I keep thinking of information about Buenos Aires and adding it to my blog. Here is another installment.
As I never seem to have money available for tango shows (and prefer dancing to watching), I had never been to a tango show in Buenos Aires before this year. However, my main teachers, Oscar Mandagaran and Georgina Vargas, are kick-ass stage performers, along with being fabulous dancers in the milongas. I went to the show at Esquina Carlos Gardel to see them. Most of the sweet young things (SYTs) were pretty to watch. Oscar and Georgina were amazing--ever think you saw fire and smoke sizzle off of performers? I think I did!--and Pocho Pizarro did his famous broom dance, which was even better than on YouTube. He had as much stage presence as all the SYTs put together! If you like to watch show tango, or if you have non-dancing friends headed for Buenos Aires, this is a classy place to have dinner and enjoy the show, and other folks told me that they consider this the best show in town.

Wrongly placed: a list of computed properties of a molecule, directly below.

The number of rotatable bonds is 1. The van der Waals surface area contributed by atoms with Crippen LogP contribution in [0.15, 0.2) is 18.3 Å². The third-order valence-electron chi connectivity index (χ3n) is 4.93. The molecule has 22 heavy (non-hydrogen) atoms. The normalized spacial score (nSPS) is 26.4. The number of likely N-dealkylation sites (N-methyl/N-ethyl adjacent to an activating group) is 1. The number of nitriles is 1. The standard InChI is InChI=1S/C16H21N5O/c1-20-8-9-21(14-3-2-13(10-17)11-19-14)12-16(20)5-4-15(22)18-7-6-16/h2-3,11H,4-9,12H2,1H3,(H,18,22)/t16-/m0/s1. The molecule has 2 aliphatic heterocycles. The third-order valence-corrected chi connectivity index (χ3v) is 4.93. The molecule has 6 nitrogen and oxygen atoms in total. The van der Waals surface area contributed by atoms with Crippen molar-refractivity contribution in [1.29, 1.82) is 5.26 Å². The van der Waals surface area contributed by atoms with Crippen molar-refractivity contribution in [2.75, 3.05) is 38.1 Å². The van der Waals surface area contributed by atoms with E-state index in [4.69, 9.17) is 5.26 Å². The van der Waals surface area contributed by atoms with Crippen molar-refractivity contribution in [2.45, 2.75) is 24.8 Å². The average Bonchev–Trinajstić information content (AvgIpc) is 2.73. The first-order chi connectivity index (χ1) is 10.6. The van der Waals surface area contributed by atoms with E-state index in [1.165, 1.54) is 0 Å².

If you are going to be in Buenos Aires for long enough to contemplate taking nights off to do things other than dancing, check out the great programs at the Centro Cultural Borges, Viamonte, esq. San Martin. There are great shows there (and tango classes, etc.). I didn't get to see the entire flamenco show featured in January and February, but I was lucky enough to see some of the performers from Entre Mi Sangre Y Mi Tierra when they showed up at TangoQueer to promote their show. WOW! Some of the best flamenco dancing I have seen. Centro Cultural Torcuato Tasso, on Defensa, also has shows and classes, again quite reasonable in price.
My favorite place to eat in Buenos Aires is Pedro Telmo, Bolivar 962, in San Telmo. It has good pizza, empanadas, baked pasta, etc. It is inexpensive and filling. However, the reason it is my FAVORITE place is because of La Negra, the proprietor. She's getting up there in years (no idea, but she reminds me of my grandmother), and she is everyone's Mama. I spent three months eating lunch there almost every day (close to my dive hotel, cheap, warm) about ten years ago. La Negra bossed me around, fussed if I didn't eat all of it, and generally made me feel happy and cared for during two cold winters.